Jamali, Hafeez A.: The Anxiety of Development: Megaprojects and the Politics of Place in Gwadar, Pakistan. Bonn: Competence Network Crossroads Asia: Conflict – Migration – Development, 2013. In: Baldauf, Ingeborg; Conermann, Stephan; Kreutzmann, Hermann; Nadjmabadi, Shahnaz; Reetz, Dietrich; Schetter, Conrad; Sökefeld, Martin; Hornidge, Anna‐Katharina (Hrsg.): Crossroads Asia Working Paper Series, 6.
Online-Ausgabe in bonndoc: https://hdl.handle.net/20.500.11811/129
author = {{Hafeez A. Jamali}},
editor = {{Ingeborg Baldauf} and {Stephan Conermann} and {Hermann Kreutzmann} and {Shahnaz Nadjmabadi} and {Dietrich Reetz} and {Conrad Schetter} and {Martin Sökefeld} and {Anna‐Katharina Hornidge}},
title = {The Anxiety of Development: Megaprojects and the Politics of Place in Gwadar, Pakistan},
publisher = {Competence Network Crossroads Asia: Conflict – Migration – Development},
year = 2013,
month = jan,

series = {Crossroads Asia Working Paper Series},
volume = 6,
note = {This working paper explores the social geography of anticipation, desire, exclusion, and control that has emerged as a result of Baloch fishermen’s entanglement with the Pakistani government’s plans to develop a large commercial seaport in the small coastal town of Gwadar. Keeping in mind the centrality of everyday experiences in generating social forms, this paper describes how development, transnationalism, and ethnic identity are (re)configured on the ground. It is based on ethnographic encounters that foreground the lived experiences and imaginations of fishermen from Med kinship group who occupy a subaltern position within the local status hierarchy. On the one hand, the promise of becoming modern citizens of the future mega city incites new desires and longings among those fishermen who facilitate their incorporation into emergent regimes of labor and entrepreneurship. On the other hand, Pakistani security forces have tightened their control over the local population by establishing a cordon sanitaire around Gwadar Port and the town. These mechanisms of control have disrupted local fishermen`s experiences of place and intimate sociality and introduced elements of exclusion, fear, and paranoia. By interrupting the fishermen`s expectations of their rightful place in the city, it compels them to think of alternate ways to confront the state’s development agenda, including peaceful protest and armed struggle.},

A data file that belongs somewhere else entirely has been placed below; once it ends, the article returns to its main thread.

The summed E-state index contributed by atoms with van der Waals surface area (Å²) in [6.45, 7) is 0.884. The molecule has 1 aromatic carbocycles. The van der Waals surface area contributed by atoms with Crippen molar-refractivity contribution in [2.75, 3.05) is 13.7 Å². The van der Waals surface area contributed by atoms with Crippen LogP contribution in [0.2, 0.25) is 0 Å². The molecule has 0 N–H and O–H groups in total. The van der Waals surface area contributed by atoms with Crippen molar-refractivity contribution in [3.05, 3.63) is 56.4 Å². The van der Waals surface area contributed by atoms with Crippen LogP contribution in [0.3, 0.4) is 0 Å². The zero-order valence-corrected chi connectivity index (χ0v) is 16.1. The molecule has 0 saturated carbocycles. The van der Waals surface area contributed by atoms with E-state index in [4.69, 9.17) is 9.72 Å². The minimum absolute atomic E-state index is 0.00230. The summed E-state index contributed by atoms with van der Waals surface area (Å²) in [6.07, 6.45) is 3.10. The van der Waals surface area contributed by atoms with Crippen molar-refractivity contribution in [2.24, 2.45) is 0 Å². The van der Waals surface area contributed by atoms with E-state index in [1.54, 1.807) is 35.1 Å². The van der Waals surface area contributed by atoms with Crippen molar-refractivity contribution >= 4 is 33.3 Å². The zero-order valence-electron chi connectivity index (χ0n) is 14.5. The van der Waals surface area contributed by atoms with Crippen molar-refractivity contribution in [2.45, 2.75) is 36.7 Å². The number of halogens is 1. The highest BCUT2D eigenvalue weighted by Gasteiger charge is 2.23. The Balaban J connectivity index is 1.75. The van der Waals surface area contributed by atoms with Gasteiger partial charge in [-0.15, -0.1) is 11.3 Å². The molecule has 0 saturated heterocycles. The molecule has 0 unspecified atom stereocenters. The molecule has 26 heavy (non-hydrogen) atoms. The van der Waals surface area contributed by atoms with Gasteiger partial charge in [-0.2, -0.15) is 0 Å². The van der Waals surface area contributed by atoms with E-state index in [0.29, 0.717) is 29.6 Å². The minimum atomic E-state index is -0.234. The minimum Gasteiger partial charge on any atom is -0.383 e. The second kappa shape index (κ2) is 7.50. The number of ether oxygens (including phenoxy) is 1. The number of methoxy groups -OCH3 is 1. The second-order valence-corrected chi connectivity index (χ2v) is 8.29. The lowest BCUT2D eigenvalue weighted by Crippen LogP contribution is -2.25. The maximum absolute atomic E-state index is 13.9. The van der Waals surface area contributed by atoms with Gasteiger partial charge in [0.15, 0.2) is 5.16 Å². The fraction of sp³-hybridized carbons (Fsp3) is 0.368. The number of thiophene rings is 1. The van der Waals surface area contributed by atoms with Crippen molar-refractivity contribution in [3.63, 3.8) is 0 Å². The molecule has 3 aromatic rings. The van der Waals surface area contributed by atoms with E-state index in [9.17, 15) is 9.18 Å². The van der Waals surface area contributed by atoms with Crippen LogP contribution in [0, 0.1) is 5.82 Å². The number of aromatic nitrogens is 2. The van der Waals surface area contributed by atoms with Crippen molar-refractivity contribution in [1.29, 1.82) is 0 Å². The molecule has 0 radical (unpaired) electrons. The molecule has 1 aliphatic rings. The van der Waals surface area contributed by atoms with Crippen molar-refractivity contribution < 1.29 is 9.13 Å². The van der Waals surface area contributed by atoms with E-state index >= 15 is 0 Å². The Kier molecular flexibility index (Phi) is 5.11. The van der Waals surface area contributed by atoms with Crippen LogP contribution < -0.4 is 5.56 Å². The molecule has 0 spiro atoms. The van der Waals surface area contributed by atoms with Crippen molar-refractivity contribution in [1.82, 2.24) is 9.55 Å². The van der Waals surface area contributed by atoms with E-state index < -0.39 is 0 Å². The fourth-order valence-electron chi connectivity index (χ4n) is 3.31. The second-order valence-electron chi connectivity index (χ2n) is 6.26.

url = {https://hdl.handle.net/20.500.11811/129}

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